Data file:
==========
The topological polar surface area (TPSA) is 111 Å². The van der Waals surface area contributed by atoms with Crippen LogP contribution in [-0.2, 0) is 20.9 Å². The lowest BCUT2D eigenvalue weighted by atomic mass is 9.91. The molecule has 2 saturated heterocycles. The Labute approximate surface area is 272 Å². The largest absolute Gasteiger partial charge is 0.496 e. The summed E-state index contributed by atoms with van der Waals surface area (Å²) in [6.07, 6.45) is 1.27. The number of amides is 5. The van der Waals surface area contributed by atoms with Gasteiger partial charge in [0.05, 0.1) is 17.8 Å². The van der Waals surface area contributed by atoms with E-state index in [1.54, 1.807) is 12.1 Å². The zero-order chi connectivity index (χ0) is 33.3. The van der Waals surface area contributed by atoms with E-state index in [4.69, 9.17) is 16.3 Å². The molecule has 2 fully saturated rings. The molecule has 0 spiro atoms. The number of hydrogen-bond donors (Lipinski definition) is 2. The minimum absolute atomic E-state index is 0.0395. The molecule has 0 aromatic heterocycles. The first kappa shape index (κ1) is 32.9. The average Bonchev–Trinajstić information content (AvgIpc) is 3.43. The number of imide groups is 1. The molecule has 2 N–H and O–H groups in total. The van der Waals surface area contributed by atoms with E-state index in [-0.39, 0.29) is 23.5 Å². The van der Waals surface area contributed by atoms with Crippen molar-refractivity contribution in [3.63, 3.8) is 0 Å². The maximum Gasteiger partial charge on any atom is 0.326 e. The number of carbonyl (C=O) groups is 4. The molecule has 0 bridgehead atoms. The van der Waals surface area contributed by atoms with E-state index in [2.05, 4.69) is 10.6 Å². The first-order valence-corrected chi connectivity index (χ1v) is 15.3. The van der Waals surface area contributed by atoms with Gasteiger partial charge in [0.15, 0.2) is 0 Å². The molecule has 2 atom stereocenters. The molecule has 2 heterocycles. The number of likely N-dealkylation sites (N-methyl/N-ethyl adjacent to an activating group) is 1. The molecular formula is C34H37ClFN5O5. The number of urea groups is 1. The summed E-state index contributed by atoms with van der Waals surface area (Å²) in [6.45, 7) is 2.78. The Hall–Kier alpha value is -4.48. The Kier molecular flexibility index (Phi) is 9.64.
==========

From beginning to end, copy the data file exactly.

The topological polar surface area (TPSA) is 111 Å². The van der Waals surface area contributed by atoms with Crippen LogP contribution in [-0.2, 0) is 20.9 Å². The lowest BCUT2D eigenvalue weighted by atomic mass is 9.91. The molecule has 2 saturated heterocycles. The Labute approximate surface area is 272 Å². The largest absolute Gasteiger partial charge is 0.496 e. The summed E-state index contributed by atoms with van der Waals surface area (Å²) in [6.07, 6.45) is 1.27. The number of amides is 5. The van der Waals surface area contributed by atoms with Gasteiger partial charge in [0.05, 0.1) is 17.8 Å². The van der Waals surface area contributed by atoms with E-state index in [1.54, 1.807) is 12.1 Å². The zero-order chi connectivity index (χ0) is 33.3. The van der Waals surface area contributed by atoms with E-state index in [4.69, 9.17) is 16.3 Å². The molecule has 2 fully saturated rings. The molecule has 0 spiro atoms. The number of hydrogen-bond donors (Lipinski definition) is 2. The minimum absolute atomic E-state index is 0.0395. The molecule has 0 aromatic heterocycles. The first kappa shape index (κ1) is 32.9. The average Bonchev–Trinajstić information content (AvgIpc) is 3.43. The number of imide groups is 1. The molecule has 2 N–H and O–H groups in total. The van der Waals surface area contributed by atoms with E-state index in [-0.39, 0.29) is 23.5 Å². The van der Waals surface area contributed by atoms with Crippen molar-refractivity contribution in [3.63, 3.8) is 0 Å². The maximum Gasteiger partial charge on any atom is 0.326 e. The number of carbonyl (C=O) groups is 4. The molecule has 0 bridgehead atoms. The van der Waals surface area contributed by atoms with E-state index in [2.05, 4.69) is 10.6 Å². The first-order valence-corrected chi connectivity index (χ1v) is 15.3. The van der Waals surface area contributed by atoms with Gasteiger partial charge in [0.15, 0.2) is 0 Å². The molecule has 2 atom stereocenters. The molecule has 2 heterocycles. The number of likely N-dealkylation sites (N-methyl/N-ethyl adjacent to an activating group) is 1. The molecular formula is C34H37ClFN5O5. The number of urea groups is 1. The summed E-state index contributed by atoms with van der Waals surface area (Å²) in [6.45, 7) is 2.78. The Hall–Kier alpha value is -4.48. The Kier molecular flexibility index (Phi) is 9.64.